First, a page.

‘Seeing’ Face

December 21, 2009

Just as I figured: Computers are intolerant, racially discriminatory and just creepy.
Figuring out  African-Americans was a problem for HP’s newest face-recognition gear:

In the video, Wanda (Caucasian) and Desi (African American) — two employees at what appears to be a computer electronics store — expose a flaw in the webcam software.
As depicted, the software has no problem recognizing Wanda’s face, with the webcam following her face around as she moves up, down, in, out and around.
No such luck for Desi, however, as the camera remains completely static regardless of any movement.
The side-by-side portrayal is quite jarring and paints a strong case in favor of Desi’s conjecture: “I think my blackness is interfering with the computer’s ability to follow me,” and assertion that, “Hewlett-Packard computers are racist.”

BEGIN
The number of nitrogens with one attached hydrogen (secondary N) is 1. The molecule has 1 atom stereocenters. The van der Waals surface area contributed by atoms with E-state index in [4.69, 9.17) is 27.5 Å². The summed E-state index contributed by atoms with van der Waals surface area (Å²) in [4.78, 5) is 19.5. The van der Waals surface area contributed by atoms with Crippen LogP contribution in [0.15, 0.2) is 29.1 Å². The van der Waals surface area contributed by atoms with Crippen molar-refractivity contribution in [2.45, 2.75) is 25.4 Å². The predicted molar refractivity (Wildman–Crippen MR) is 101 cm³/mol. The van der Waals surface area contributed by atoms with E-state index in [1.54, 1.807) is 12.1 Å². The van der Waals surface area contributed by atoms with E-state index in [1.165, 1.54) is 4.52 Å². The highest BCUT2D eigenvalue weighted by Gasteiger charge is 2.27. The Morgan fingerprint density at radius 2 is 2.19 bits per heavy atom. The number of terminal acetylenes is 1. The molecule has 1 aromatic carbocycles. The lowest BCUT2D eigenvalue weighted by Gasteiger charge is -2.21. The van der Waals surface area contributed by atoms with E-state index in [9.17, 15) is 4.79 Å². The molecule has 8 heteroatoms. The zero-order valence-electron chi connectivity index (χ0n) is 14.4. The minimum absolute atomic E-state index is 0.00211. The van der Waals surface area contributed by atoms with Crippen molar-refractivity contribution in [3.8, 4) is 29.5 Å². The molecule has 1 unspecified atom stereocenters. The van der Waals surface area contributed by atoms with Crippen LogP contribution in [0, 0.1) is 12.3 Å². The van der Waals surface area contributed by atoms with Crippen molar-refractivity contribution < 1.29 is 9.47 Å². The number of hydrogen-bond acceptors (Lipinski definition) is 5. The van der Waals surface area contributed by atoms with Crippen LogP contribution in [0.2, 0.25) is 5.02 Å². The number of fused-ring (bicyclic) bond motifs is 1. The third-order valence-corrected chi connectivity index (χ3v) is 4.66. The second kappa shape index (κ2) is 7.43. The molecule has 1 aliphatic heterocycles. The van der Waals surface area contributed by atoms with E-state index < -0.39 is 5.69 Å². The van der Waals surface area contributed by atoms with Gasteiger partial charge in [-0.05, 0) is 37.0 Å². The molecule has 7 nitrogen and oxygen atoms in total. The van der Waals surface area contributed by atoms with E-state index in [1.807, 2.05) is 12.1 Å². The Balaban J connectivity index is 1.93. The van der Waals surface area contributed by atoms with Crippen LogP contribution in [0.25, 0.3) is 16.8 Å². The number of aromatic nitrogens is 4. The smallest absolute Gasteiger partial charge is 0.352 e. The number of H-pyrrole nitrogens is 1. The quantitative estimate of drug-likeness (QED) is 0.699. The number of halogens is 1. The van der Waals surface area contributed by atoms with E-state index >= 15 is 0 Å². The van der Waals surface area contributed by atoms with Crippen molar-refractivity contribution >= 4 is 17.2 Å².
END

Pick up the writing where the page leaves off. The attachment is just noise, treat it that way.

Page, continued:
HP quickly responded, knowing how these things can get out of PR control.
From HP’s Voodoo Blog:

Everything we do is focused on ensuring that we provide a high-quality experience for all our customers, who are ethnically diverse and live and work around the world. That’s why when issues surface, we take them seriously and work hard to understand the root causes.

The technology we use is built on standard algorithms that measure the difference in intensity of contrast between the eyes and the upper cheek and nose.
We believe that the camera might have difficulty “seeing” contrast in conditions where there is insufficient foreground lighting.

Eyes speak with forked-robotic tongue.

(Illustration found here).

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